New research has found a link between having a non-O blood type and an increased risk of heart attack or stroke.

An analysis of more than 1.3 million people found that those with blood types other than O+ or O- had a 9 percent higher chance of cardiovascular events, such as heart attacks or stroke - but they're still not sure what's causing the link.

This means that, until we know more, it's way too soon to say that certain blood types increase the risk of cardiovascular issues - correlation doesn't equal causation, after all.

But the fact that the association between blood group and heart health still shows up in such a large sample size suggests there's something going on that's worth further investigation.

"It has been suggested that people with non-O blood groups (A, B, AB) are at higher risk for heart attacks and overall cardiovascular mortality, but this suggestion comes from case-control studies which have a low level of evidence," said lead researcher Tessa Kole, from the University Medical Centre Groningen in the Netherlands.

"If this was confirmed, it could have important implications for personalised medicine."

Your blood type is based on the specific mix of antibodies and antigens present in your blood cells, and is determined before you're born, based on the blood types of your parents.

O blood types are the most common, with around 45 percent of people in the US being O+ or O-. But that means more than half the population has a non-O blood type: either A, B, or a combination of both.

Previous research has suggested that there might be a link between non-O blood types and people's risk of heart disease - a 2015 study found that people with A blood types had higher cholesterol than other blood types,

But the biological cause of this increase has remained elusive.

To get a better idea of what was going on, the Dutch researchers looked at data on more than 1.3 million individuals taken from 11 different research cohorts described across nine peer-reviewed papers.

Out of their sample, 771,113 people had non-O blood groups, and 519,743 people had an O blood group.

Interestingly, they found that around 14 out of 1,000 O blood group individuals went on to suffer a cardiovascular event - which included everything from a heart attack and stroke, to coronary artery disease and heart failure.

The rate for people with non-O blood groups was roughly 15 out of 1,000.

"We demonstrate that having a non-O blood group is associated with a 9 percent increased risk of coronary events and a 9 percent increased risk of cardiovascular events, especially myocardial infarction [heart attack]," said Kole.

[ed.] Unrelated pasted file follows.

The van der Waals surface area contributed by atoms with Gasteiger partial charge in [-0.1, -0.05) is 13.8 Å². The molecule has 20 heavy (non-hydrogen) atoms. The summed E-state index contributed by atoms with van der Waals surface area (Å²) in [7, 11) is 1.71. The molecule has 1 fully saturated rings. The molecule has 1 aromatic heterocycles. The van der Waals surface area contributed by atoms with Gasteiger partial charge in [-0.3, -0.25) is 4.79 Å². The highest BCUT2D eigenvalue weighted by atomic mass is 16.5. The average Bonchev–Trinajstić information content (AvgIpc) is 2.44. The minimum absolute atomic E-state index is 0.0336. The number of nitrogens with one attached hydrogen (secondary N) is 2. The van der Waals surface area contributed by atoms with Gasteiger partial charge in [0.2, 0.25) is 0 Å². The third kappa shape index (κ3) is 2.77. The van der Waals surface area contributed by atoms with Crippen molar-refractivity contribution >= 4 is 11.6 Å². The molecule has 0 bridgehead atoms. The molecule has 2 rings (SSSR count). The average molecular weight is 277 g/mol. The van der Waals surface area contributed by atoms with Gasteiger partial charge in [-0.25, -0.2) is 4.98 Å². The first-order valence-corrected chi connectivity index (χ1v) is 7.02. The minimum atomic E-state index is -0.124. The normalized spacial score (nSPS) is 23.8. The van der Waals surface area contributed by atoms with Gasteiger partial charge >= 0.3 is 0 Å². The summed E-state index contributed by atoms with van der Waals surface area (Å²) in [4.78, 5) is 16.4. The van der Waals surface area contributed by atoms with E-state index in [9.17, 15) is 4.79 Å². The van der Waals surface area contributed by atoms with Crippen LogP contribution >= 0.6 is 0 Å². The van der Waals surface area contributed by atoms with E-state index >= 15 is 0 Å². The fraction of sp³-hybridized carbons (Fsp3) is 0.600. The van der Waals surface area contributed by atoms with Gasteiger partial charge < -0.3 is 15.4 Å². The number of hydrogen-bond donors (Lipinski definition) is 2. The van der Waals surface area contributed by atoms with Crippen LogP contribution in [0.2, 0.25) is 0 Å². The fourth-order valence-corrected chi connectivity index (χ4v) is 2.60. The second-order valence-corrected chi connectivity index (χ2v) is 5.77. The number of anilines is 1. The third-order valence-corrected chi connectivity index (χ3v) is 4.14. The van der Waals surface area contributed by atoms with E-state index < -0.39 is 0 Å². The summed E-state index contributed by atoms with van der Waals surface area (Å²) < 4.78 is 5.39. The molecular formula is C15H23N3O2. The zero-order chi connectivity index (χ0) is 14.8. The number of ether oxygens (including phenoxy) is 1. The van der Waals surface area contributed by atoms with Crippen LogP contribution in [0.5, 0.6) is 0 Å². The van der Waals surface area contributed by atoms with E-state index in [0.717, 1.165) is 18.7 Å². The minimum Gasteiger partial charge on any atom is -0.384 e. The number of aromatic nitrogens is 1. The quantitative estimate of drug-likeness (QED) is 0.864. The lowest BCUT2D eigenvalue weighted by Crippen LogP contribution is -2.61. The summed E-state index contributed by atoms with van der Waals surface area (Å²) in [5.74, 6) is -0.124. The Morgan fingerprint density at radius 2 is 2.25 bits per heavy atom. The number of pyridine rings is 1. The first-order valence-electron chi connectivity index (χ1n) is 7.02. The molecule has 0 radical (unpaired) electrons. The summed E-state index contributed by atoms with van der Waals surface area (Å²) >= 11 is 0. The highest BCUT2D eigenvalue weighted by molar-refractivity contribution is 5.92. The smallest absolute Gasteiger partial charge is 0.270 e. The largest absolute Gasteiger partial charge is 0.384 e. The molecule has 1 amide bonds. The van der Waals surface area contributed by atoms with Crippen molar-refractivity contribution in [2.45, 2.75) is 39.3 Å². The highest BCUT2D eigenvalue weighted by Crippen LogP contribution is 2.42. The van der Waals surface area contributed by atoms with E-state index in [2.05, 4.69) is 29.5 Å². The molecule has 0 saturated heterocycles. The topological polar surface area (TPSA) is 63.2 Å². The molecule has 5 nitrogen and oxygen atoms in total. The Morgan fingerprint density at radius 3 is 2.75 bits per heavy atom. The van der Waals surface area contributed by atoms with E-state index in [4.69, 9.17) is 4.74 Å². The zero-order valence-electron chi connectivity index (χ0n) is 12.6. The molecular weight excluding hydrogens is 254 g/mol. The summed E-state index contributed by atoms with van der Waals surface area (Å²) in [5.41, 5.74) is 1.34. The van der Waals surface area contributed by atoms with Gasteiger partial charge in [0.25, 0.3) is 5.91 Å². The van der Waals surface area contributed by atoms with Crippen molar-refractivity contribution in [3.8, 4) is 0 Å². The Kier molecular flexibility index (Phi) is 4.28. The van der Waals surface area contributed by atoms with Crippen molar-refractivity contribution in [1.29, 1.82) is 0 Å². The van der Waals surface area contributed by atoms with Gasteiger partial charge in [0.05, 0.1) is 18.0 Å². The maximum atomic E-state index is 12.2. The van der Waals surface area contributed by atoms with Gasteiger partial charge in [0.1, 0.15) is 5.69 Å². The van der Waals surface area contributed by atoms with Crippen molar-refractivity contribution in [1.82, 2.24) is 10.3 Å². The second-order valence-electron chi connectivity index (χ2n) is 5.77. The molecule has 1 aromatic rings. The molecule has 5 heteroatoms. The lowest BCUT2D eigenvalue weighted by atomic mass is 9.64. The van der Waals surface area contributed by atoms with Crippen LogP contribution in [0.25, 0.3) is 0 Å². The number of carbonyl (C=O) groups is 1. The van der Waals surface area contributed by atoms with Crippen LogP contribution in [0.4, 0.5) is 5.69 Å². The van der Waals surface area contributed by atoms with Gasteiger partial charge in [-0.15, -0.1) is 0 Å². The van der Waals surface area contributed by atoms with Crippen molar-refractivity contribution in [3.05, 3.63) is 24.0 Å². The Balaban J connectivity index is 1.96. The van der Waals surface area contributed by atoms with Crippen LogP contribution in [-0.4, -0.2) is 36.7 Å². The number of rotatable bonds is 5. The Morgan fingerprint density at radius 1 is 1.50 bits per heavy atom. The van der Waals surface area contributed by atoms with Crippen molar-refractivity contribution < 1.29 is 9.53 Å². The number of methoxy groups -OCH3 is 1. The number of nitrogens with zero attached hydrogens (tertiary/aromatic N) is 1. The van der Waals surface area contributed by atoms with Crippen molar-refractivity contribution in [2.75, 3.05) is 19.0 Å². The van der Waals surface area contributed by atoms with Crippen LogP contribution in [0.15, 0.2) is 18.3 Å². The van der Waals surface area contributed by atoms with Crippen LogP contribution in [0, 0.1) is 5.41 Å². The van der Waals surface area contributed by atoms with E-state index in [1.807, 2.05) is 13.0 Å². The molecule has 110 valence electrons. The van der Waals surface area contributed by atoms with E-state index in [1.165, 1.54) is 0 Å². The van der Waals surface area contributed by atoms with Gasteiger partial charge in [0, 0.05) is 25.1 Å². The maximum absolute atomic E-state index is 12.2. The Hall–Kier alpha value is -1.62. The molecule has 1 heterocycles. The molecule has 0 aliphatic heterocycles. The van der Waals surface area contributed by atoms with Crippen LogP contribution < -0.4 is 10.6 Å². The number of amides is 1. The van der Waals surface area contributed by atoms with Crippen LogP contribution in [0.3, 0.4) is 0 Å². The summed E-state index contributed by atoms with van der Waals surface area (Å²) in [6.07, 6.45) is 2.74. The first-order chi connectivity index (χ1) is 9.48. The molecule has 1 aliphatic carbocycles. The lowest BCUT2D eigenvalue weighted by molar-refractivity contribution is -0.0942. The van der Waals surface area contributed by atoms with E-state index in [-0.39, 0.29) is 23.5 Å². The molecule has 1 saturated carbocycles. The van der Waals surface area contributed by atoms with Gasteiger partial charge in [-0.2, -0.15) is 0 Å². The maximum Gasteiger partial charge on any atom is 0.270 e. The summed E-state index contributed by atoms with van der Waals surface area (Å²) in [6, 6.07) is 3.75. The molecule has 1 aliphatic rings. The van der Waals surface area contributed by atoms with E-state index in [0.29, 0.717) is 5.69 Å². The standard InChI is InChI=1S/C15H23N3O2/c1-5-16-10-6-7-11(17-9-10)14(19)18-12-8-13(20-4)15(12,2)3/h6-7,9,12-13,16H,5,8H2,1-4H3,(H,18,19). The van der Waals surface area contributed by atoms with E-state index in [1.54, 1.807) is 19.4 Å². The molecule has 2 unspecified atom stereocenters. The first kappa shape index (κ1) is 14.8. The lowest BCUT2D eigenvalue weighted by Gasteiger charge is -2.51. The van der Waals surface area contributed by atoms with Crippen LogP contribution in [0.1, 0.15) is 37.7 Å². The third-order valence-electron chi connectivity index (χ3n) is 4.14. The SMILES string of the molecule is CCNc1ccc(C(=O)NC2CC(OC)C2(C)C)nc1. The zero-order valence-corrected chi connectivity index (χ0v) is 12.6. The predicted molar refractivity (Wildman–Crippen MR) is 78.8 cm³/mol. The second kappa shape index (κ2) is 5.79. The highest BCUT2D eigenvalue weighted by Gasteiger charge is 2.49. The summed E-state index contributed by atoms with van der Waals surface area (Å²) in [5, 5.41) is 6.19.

That's a pretty small risk increase from an individual's perspective, but over an entire population, it can make a difference, and the team is now trying to figure out what could be driving the correlation.

One possible explanation could be the fact that non-O blood group carriers have greater concentrations of a blood-clotting protein called Von Willebrand factor, which has previously been associated with blood-clot-related events, such as stroke.

The higher cholesterol levels found in A blood types could also be influencing the results, as well as the fact that a molecule called galectin-3 - which has been linked to inflammation - is higher in those with a non-O blood group.

But those are just hypotheses for now, and the team plans to test them in future studies to figure out how individuals and governments can reduce the risk of heart attacks going forward.

"In future, blood group should be considered in risk assessment for cardiovascular prevention, together with cholesterol, age, sex, and systolic blood pressure," said Kole.

"It could be that people with an A blood group should have a lower treatment threshold for dyslipidaemia or hypertension, for example. We need further studies to validate if the excess cardiovascular risk in non-O blood group carriers may be amenable to treatment."

The research was presented last week at Heart Failure 2017, the 4th World Congress on Acute Heart Failure, ahead of publication in a peer-reviewed journal - so until we see the published article, we need to consider the results carefully.

But the good news is that even if your blood type does contribute to your risk of cardiovascular disease, the reality is that there are much more important risk factors that doctors already know about, and ones that we can actively control.

"Most of a person's risk estimation is determined by age, genetics (family history and ethnicity) and other modifiable risk factors including diet, weight, level of physical activity, smoking, blood pressure, cholesterol and diabetes," Mike Knapton, associate medical director at the British Heart Foundation, told the BBC.

"People with a non-O blood group type - AO, BO and AB - need to take the same steps as anyone wanting to reduce their CVD risk. That includes taking sensible steps to improve their diet, weight, level of physical activity and not smoking, and where needed, manage blood pressure, cholesterol and diabetes."